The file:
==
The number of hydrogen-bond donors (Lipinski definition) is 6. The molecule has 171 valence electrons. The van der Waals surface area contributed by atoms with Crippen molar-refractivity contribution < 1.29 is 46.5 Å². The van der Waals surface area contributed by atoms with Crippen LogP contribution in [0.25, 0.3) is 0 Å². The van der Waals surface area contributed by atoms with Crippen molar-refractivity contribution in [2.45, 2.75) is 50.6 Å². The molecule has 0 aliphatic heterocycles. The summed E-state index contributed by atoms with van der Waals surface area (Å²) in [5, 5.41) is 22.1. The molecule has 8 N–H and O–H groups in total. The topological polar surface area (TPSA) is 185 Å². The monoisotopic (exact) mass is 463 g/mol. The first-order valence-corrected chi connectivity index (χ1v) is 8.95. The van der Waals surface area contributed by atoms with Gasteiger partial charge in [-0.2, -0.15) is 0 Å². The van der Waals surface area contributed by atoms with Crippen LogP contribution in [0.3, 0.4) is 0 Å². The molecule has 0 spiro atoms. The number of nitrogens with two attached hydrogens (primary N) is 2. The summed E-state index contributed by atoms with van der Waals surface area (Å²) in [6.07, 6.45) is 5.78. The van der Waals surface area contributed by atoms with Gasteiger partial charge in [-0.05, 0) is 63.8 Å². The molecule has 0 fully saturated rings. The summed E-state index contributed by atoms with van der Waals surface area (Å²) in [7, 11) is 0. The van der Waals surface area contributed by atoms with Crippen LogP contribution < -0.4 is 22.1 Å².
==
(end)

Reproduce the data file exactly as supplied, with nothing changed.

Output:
The number of hydrogen-bond donors (Lipinski definition) is 6. The molecule has 171 valence electrons. The van der Waals surface area contributed by atoms with Crippen molar-refractivity contribution < 1.29 is 46.5 Å². The van der Waals surface area contributed by atoms with Crippen LogP contribution in [0.25, 0.3) is 0 Å². The van der Waals surface area contributed by atoms with Crippen molar-refractivity contribution in [2.45, 2.75) is 50.6 Å². The molecule has 0 aliphatic heterocycles. The summed E-state index contributed by atoms with van der Waals surface area (Å²) in [5, 5.41) is 22.1. The molecule has 8 N–H and O–H groups in total. The topological polar surface area (TPSA) is 185 Å². The monoisotopic (exact) mass is 463 g/mol. The first-order valence-corrected chi connectivity index (χ1v) is 8.95. The van der Waals surface area contributed by atoms with Gasteiger partial charge in [-0.2, -0.15) is 0 Å². The van der Waals surface area contributed by atoms with Crippen LogP contribution in [0.3, 0.4) is 0 Å². The molecule has 0 spiro atoms. The number of nitrogens with two attached hydrogens (primary N) is 2. The summed E-state index contributed by atoms with van der Waals surface area (Å²) in [6.07, 6.45) is 5.78. The van der Waals surface area contributed by atoms with Gasteiger partial charge in [-0.05, 0) is 63.8 Å². The molecule has 0 fully saturated rings. The summed E-state index contributed by atoms with van der Waals surface area (Å²) in [7, 11) is 0. The van der Waals surface area contributed by atoms with Crippen LogP contribution < -0.4 is 22.1 Å².